You need to remove power cable at post each time you open or rehook any wires. The trick is to open up the load points one by one to see the fault.

I found one problem due to water in wires under ground. I guess it was a leak.
Dallas Walker
QUOTE(John Blue @ May 2 2007, 10:51 PM) *

Daren,

You have a leak in your system someplace. The GFI is used to check current from hot wire 120 volts to ground wire. If current is not the same on each lead then GFI will trip off. The current leak can be very low and trip. Number of ways to run this down. You need to be very carefully as 120 volts can kill you. As little as 10 ma will do the job.

!. Remove power cable from MH then plug in cable at power post and see if cable is bad.

2. Open each ckt. brk one at time and see if that will fix it.

3. If all ckt brks are open and you have a trip, open leads that come into AC power box
to see if that will fix it.

4. If you have a gen set then you will have a tranfer relay. In this box you have wires from outside power and wires from gen set. One set of wires will come off this relay and go to AC power box to feed MH. Open up wires to you see problem drop off them add them back one at the time to see problem zone.

You need to remove power cable at post each time you open or rehook any wires. The trick is to open up the load points one by one to see the fault.

I found one problem due to water in wires under ground. I guess it was a leak.


Daren,

Your check list is very informative.

I have checked each item and still have the problem.

When I first plug in to shore power I have a slight imbalance between hot and netural but no measurable current on the ground. When you are refering to bonding vs ground, do you mean that the chassie ground used for the DC circuits and the AC ground should be isolated? I have a wire connected from my AC ground bus to the Chassie ground, when I remove it the external GFI still trips. I'm sooo confused.

Dallas rolleyes.gif
gsbogart
Dallas

It is obvious from your posts that you are not reading or understanding the solution regarding grounding and bonding.
First of all, do not confuse the 12 volt and 120 volt system. They are separate systems, and must remain that way. What we are discussing is the 120 volt system and its wiring schematics. If you have the bond(bare copper wire connected to chassis and the ground from the shore power connected to a common bar in the fuse panel, you will trip a GFI protected circuit. That is because the GFI measures the potential difference between the ground and hot wire of the GFI

Look in your breaker box and see if these wires are connected. The other way I mentioned is to take an ohm meter and check the continuity between the spades on the male plug. With the main breaker off. there should not be any continuity between any of these spades.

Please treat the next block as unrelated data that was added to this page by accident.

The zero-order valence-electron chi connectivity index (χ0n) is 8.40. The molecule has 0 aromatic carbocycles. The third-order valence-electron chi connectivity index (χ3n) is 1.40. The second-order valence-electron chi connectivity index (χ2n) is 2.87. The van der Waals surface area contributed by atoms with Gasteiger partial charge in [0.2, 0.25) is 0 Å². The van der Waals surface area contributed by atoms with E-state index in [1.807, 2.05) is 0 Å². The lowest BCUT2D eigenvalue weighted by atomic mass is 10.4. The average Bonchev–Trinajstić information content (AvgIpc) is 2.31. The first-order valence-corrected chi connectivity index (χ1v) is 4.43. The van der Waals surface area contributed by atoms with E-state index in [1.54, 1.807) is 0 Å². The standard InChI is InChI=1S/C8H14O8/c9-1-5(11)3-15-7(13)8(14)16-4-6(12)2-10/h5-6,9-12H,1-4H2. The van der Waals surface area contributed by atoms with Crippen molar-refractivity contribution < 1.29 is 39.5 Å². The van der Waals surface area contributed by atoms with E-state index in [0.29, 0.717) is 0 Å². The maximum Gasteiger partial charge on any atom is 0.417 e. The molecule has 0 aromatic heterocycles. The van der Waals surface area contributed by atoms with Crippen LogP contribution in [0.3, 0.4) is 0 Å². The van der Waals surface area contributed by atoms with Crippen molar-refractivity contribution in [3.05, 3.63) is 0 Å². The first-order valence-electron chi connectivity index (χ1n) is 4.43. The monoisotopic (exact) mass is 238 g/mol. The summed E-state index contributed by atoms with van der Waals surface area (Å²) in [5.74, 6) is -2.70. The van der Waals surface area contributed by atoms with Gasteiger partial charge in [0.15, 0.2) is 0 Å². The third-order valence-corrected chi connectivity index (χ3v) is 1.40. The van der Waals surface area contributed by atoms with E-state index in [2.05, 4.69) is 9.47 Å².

If this is too confusing, I suggest you have an electrician look at your system.






QUOTE(Dallas Walker @ Sep 26 2007, 09:34 PM) *

QUOTE(John Blue @ May 2 2007, 10:51 PM) *

Daren,

You have a leak in your system someplace. The GFI is used to check current from hot wire 120 volts to ground wire. If current is not the same on each lead then GFI will trip off. The current leak can be very low and trip. Number of ways to run this down. You need to be very carefully as 120 volts can kill you. As little as 10 ma will do the job.

!. Remove power cable from MH then plug in cable at power post and see if cable is bad.

2. Open each ckt. brk one at time and see if that will fix it.

3. If all ckt brks are open and you have a trip, open leads that come into AC power box
to see if that will fix it.

4. If you have a gen set then you will have a tranfer relay. In this box you have wires from outside power and wires from gen set. One set of wires will come off this relay and go to AC power box to feed MH. Open up wires to you see problem drop off them add them back one at the time to see problem zone.

You need to remove power cable at post each time you open or rehook any wires. The trick is to open up the load points one by one to see the fault.

I found one problem due to water in wires under ground. I guess it was a leak.


Daren,

Your check list is very informative.

I have checked each item and still have the problem.

When I first plug in to shore power I have a slight imbalance between hot and netural but no measurable current on the ground. When you are refering to bonding vs ground, do you mean that the chassie ground used for the DC circuits and the AC ground should be isolated? I have a wire connected from my AC ground bus to the Chassie ground, when I remove it the external GFI still trips. I'm sooo confused.

Dallas rolleyes.gif
John Blue
Daren,

I see you have not found the problem yet. The information from Gsbogart is correct. The ground bond is wrong in one of your panels. If you bond AC power ground to frame and wires were rolled over in power post as soon as you touch the door frame 120 volts will travel down to your feet into ground, not a good thing to happen.

Need to check with a good meter and see if you have a small ckt. leak on one wire some place. As I wrote before take the time to remove wires from load panel (power off first) and then hookup power to post. On 30 amp system you will have three wires. Should be a black (120) white ground and green AC bond. If you do not trip off them wires are OK up to panel.

Remember the problem could be anyplace. If panel is OK then open up each lead to outlets one at the time to see if any are the problem. Someone may have added a wire from green bond to frame in service bay or at gen. set. Lots of places to mess up wiring in a RV unit. Think about the AC inv. unit as well as this unit is under power all the time. It had AC input fuses that you can remove.

We need feed back from you to help. tongue.gif